Last night, we got a timely nudge forward toward spring with the changing of clocks.
The yearly adjustment means little to my pile, which keeps to its own time. But the added hour of sunshine each day will give me that much more daylight after work to spend dithering about in the backyard, a fair share of which benefits my pile.
While my pile’s decomposition is largely driven by biological processes that take place within its midst, especially through the cold dark days of winter, it is solar power from above that fuels my pile’s annual sprint toward its transformation from a heap of dead and rotting remnants into a fresh batch of newly reconstituted, living soil.
At the moment, the seasonal tilt of the planet’s axis relative to the sun is tipping my pile in the right direction, warming it through and through. Soon, the whole heap, not just the top portions into which I’ve plugged a winter’s worth of compostibles, will be engaged in composting itself.
The weather is also cooperating. This past week the daytime temperatures have spiked into the 60s, even 70s, a record for the date. Judging from the extended forecast, there will be no late-winter snowfalls this year, but rather a couple of rain storms amid a long run of warm days and frost-free nights until spring officially arrives next weekend on Palm Sunday. We are rewriting the record books for seasonal warmth.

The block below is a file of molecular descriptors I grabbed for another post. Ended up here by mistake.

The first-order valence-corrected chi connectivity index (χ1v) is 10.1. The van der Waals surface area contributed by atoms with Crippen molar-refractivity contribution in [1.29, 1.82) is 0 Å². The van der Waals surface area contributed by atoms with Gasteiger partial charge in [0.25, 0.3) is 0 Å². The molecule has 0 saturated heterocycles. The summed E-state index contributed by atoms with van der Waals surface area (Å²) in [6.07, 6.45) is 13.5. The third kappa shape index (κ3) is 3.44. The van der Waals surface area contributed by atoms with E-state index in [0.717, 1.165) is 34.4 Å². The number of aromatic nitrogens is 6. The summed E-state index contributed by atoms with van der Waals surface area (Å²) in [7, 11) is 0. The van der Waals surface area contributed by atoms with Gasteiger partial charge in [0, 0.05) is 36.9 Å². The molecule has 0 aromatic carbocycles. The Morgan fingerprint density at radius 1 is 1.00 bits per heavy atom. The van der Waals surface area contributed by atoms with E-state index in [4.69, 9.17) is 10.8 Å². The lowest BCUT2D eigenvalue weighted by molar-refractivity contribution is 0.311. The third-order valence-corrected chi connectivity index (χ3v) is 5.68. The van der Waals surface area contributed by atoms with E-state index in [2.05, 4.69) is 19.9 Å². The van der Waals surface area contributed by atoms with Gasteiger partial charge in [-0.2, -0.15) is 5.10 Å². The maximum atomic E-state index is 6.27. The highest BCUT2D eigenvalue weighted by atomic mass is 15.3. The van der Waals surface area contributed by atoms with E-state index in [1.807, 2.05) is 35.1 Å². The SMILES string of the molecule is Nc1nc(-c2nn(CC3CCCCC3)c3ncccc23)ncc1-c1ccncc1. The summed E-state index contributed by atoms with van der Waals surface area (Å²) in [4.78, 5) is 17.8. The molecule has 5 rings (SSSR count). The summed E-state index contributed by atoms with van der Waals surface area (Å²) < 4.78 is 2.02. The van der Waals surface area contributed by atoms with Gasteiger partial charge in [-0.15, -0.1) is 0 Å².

Spring has already sprung: The robins returned this week to stake out their patches of turf, stomping around and cocking an ear to the ground to root out fat, juicy earthworms for their coming hatchlings. The crocuses are up across the lawn and garden beds, displaying their cupped flowers of violet, white and yellow like so many tiny Easter eggs. The downward daffodil blooms are not far behind, and striving to keep pace are the forsythia bushes, another harbinger of spring, fast forcing themselves to bloom.